by Roger Bourke White Jr., copyright January 2012
This essay came about in response to my thinking on two articles I read this week: a 24 Jan 12 BBC News magazine article, "100 years of the war on drugs" by Tom de Castella, and a 23-29 Jan 12 Bloomberg Newsweek article, "Are E-Cigs Cool?" by Joel Stein.
What these brought to mind was how chronically judgmental human beings are to how other people do mind altering.
Humans undertaking mind altering activities dates way back, into pre-history. Other humans being judgmental about those activities probably dates back just as far.
Mind altering activities have enormous variety. Here are just a few that come to mind: taking drugs, listening to inspiring music, dancing vigorously, meditating, and religious rituals. Some of these are mildly mind altering, some are dramatically so.
Judgments about which of these are acceptable to the community also show enormous variety -- all of the activities I mentioned above are socially acceptable in some communities and heartily disapproved of in others.
So... what's the rhyme or reason behind the choice of what to approve or disapprove? And what are the consequences of the choice?
That's what this essay is about.
The first question must be: why should humans want to engage in mind altering at all? The answer is: For many reasons, but two basic themes seem the most common: for enjoyment and for insight.
The enjoyment aspect can be as simple as feeling good while under the influence but it can be more complex, such as feeling good because of engaging in a communal activity. (Some Roger Speculative Physiology: This feeling good while in a mind altered state may come about because the brain gets tired more easily than other parts of the body, especially the parts dealing with reasoned thinking (learned thinking). This part of the brain tires easily because, evolutionarily, this is the newest and most high performance part of the brain. Turning reason off for a while may be comforting in a way similar to sleeping.)
Seeking insight usually means trying to see the world from a different perspective. It is often described as trying to tear through the veil of the day-to-day reality we experience to find deeper truths and meanings in life.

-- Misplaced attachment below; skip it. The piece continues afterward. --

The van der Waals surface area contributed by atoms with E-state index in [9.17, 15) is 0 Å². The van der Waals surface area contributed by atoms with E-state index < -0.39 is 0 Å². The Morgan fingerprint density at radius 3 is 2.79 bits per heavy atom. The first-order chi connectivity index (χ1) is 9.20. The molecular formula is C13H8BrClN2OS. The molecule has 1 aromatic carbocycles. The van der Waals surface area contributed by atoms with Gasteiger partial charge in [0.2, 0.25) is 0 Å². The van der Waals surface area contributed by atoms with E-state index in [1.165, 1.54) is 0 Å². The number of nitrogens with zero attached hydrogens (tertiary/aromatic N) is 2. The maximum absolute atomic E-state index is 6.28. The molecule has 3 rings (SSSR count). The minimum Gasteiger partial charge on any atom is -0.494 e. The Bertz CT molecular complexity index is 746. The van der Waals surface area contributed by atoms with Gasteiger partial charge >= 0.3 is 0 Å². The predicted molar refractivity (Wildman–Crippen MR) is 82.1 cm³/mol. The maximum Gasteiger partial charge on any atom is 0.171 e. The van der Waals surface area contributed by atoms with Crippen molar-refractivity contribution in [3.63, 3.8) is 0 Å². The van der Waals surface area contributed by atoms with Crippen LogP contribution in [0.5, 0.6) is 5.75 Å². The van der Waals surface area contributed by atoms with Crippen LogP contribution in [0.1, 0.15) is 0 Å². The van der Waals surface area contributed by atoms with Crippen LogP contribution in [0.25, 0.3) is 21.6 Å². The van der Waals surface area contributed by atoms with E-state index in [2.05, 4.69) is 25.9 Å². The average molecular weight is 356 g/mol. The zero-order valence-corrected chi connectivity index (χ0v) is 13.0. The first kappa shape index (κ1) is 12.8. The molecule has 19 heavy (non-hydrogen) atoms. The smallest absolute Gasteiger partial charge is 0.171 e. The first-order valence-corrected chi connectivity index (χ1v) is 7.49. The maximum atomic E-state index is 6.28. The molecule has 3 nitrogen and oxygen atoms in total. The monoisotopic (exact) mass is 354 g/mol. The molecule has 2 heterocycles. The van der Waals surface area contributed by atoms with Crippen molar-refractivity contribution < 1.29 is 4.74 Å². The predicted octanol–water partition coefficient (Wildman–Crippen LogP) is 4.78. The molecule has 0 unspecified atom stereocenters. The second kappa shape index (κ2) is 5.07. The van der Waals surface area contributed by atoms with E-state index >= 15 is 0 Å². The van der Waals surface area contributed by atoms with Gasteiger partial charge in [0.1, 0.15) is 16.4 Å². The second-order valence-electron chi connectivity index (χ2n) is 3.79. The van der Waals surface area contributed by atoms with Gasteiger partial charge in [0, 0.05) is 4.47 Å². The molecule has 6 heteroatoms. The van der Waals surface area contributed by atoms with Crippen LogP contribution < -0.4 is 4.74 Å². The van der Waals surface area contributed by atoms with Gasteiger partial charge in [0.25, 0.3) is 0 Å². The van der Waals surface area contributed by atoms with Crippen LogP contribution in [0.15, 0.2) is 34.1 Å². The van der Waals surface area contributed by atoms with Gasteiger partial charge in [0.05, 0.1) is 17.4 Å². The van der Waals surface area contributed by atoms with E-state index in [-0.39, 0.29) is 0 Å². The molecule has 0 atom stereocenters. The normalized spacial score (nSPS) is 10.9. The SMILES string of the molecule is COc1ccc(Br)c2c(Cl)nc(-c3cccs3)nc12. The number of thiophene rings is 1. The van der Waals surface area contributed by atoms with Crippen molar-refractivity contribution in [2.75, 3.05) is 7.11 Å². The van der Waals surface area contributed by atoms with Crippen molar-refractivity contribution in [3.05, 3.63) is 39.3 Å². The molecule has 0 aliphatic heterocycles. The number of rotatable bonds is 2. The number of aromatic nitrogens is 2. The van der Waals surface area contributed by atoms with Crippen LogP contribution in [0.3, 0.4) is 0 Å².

The basic reason for being judgmental about mind altering is that it's scary to watch. A person with an altered mind is acting crazy, and crazy people can do a lot of damage to a community, so a community cares.
The basic reason for not being scared is when it becomes clear that the mind altering is temporary, and the person acting crazy can recognize limits -- they are not going to do serious damage to the community.
The harsh judgment about a particular kind of mind altering comes from two sources: a) when the person making the judgment feels that the person doing the mind altering cannot recognize limits -- they are doing damage, or b) when the kind of mind altering the judger is witnessing is strange, and therefore looks inherently full crazy and uncontrollable.
This second form of harsh judgment is often enhanced by Us versus Them instinctive worries -- if the mind alterer comes from a different tribe or culture the first impulse is to presume they are doing it wrong.
The dark side of harsh judgment is disenfranchisement. Enfranchisement is the feeling that what a person does affects the community and that the community is paying attention to them. Disenfranchisement is the opposite, and as the feeling grows stronger it leads to deep chronic community problems such as crime, violence and corruption.
Sadly, the link between these deep chronic problems and the disenfranchisement are rarely recognized by those applying harsh judgment to mind altering issues -- they have a blind spot to this in their vision of the community.
Mind altering is as old as mankind. It is also a deeply emotional issue -- one that swirls with instinctive thinking. But we live in a civilized world, and technology allows many changes in how we can conduct our mind altering. This means we need to be applying a lot of rational thinking to this issue. Instinctive thinking is not going to supply the best answers.
One of the key issues that we should be concerned about when making choices about the appropriateness of mind altering techniques is enfranchisement. This is an example of a place where that badly twisted concept "tolerance" needs to be enacted in it's original meaning -- live and let live -- so we can build community enfranchisement and reduce chronic problems of crime, violence and corruption. Live and let live is a learned concept, not an instinctive one. It's learned, and the benefit of learning this thinking style is allowing Industrial Age cultures and social organizations to thrive.